Monday, June 11, 2018

What started out simply as a day exploring a new-to-us part of London on our new bikes turned into an afternoon of garden hopping.

Over the weekend, I only had one day off, and the weather happened to be glorious! So unlike typical British weather. I like visiting gardens, such as Kew Gardens and Hampton Court that I’ve written about before, but today I wanted to head down to Ham House and Gardens. Well, we didn’t quite make it that far because after passing through Richmond Park, we cycled through the small “village” of Petersham, which happened to be hosting a gardens’ open house fundraiser. Several owners in the area joined together to open their private gardens to the public to raise money for local charities. We bought tickets on the spot.

Behind a pair of ornate wrought-iron gates along Petersham Road is the entrance to Montrose House, which was one of the gardens for the event. The house is a late 17th-century Grade II listed building and is named after the 3rd Duke of Montrose, who was not the original owner. Well, this house boats not only expansive gardens but a greenhouse, not one, but TWO tennis courts as well as a cricket batting area and several large sculptures. Absolutely amazing!
From here, we wandered through Petersham to check out the other gardens and houses.

A little background on Petersham, it’s a village and parish in the Richmond district along the Thames River consisting of 660 acres and takes its name from having belonged to St. Peter’s Abbey at Chertsey back in the 11th century.

Up to the Tudor period, the Thames landscape between Hampton and Kew consisted largely of quiet riverside villages, orchards and market gardens that supplied Londoners with food. Following the construction of Richmond and Hampton Court Palaces, the landscape began to change as royal and aristocratic families moved to the area. In an area known as the Arcardian Thames, located between Weybridge and Chiswick, a series of grand houses, magnificent gardens and hunting parks were constructed along the river and surrounding woodland. This area is considered “a rural paradise on the doorstep of London.”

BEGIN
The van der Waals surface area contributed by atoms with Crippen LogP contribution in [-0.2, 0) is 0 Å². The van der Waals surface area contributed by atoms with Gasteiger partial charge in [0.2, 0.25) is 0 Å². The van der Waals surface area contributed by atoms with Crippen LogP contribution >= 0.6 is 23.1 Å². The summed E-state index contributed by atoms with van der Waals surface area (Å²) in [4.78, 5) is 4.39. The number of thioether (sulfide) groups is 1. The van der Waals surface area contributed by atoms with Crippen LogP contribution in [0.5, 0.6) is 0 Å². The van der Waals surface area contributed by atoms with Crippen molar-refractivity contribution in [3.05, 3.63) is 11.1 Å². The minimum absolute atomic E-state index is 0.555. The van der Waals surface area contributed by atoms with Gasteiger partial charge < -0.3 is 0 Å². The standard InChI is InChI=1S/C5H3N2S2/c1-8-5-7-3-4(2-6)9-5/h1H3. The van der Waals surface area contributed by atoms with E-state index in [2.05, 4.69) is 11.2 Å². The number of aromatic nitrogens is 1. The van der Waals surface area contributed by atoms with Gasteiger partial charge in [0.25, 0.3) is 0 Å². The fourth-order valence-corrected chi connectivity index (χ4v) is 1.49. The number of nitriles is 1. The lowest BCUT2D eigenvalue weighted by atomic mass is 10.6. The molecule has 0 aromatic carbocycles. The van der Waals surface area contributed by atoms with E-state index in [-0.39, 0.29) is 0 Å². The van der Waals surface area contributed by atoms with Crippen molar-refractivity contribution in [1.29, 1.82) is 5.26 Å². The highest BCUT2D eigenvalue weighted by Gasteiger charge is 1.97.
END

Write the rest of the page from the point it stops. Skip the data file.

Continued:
Well, we saw several of these grand houses and their splendid gardens on our mini tour of Petersham.

Petersham Lodge, another Grade II listed mansion, located on River Lane, was rebuilt in the early 18th century for the Duchess of Queensberry. In 1987, Prince Rupert Loewenstein, the longtime financial manager of the Rolling Stones, bought the property for £2 million and lived there until his death in 2014. I can only imagine how much this massive property, with an impressive veg garden, water pond and greenhouses, is worth now!
Outside of Petersham Lodge, I climbed over a fence into Petersham Meadows, one of the preserved farms that originally was part of the Ham House estate dating to the 17th century. Lovely dairy cows still graze here today, and I walked right amongst them taking photos. You take a girl out of the country, but….you know the rest.
The Petersham gardens’ open house also featured two cottages, which both had some lovingly arranged flower gardens. One garden even included an Airstream caravan purchased from Ohio, USA, and shipped over to London, which the owner uses as his personal office. How cool!

And, I even persuaded hubby to stop at Petersham Nurseries, which was a madhouse, but we looked at the lovely plants that I would like to buy.
Well, this surprise tour of Petersham ended up being a delightful way to spend a Sunday in London. And of course, as how all weekends must end, we stopped at a riverside pub and enjoyed a pint of refreshing cider.

Cheers from London!

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1 comments:

Backto Bodrum said...

Isn't Petersham Nurseries famous for its restaurant?

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